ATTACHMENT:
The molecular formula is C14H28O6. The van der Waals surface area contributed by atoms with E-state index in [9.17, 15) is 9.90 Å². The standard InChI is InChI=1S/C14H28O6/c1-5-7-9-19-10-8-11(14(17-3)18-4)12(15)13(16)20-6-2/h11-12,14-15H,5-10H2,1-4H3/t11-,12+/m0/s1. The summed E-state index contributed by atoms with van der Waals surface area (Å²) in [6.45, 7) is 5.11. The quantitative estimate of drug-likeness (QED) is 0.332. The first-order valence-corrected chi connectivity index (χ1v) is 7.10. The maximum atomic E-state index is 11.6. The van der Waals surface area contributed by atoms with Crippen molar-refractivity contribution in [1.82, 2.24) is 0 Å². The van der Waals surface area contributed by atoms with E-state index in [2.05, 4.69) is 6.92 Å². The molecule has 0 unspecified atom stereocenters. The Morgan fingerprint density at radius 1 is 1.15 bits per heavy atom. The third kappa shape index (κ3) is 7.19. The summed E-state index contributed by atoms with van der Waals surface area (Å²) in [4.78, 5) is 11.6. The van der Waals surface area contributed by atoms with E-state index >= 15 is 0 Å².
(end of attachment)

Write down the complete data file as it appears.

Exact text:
The molecular formula is C14H28O6. The van der Waals surface area contributed by atoms with E-state index in [9.17, 15) is 9.90 Å². The standard InChI is InChI=1S/C14H28O6/c1-5-7-9-19-10-8-11(14(17-3)18-4)12(15)13(16)20-6-2/h11-12,14-15H,5-10H2,1-4H3/t11-,12+/m0/s1. The summed E-state index contributed by atoms with van der Waals surface area (Å²) in [6.45, 7) is 5.11. The quantitative estimate of drug-likeness (QED) is 0.332. The first-order valence-corrected chi connectivity index (χ1v) is 7.10. The maximum atomic E-state index is 11.6. The van der Waals surface area contributed by atoms with Crippen molar-refractivity contribution in [1.82, 2.24) is 0 Å². The van der Waals surface area contributed by atoms with E-state index in [2.05, 4.69) is 6.92 Å². The molecule has 0 unspecified atom stereocenters. The Morgan fingerprint density at radius 1 is 1.15 bits per heavy atom. The third kappa shape index (κ3) is 7.19. The summed E-state index contributed by atoms with van der Waals surface area (Å²) in [4.78, 5) is 11.6. The van der Waals surface area contributed by atoms with E-state index >= 15 is 0 Å².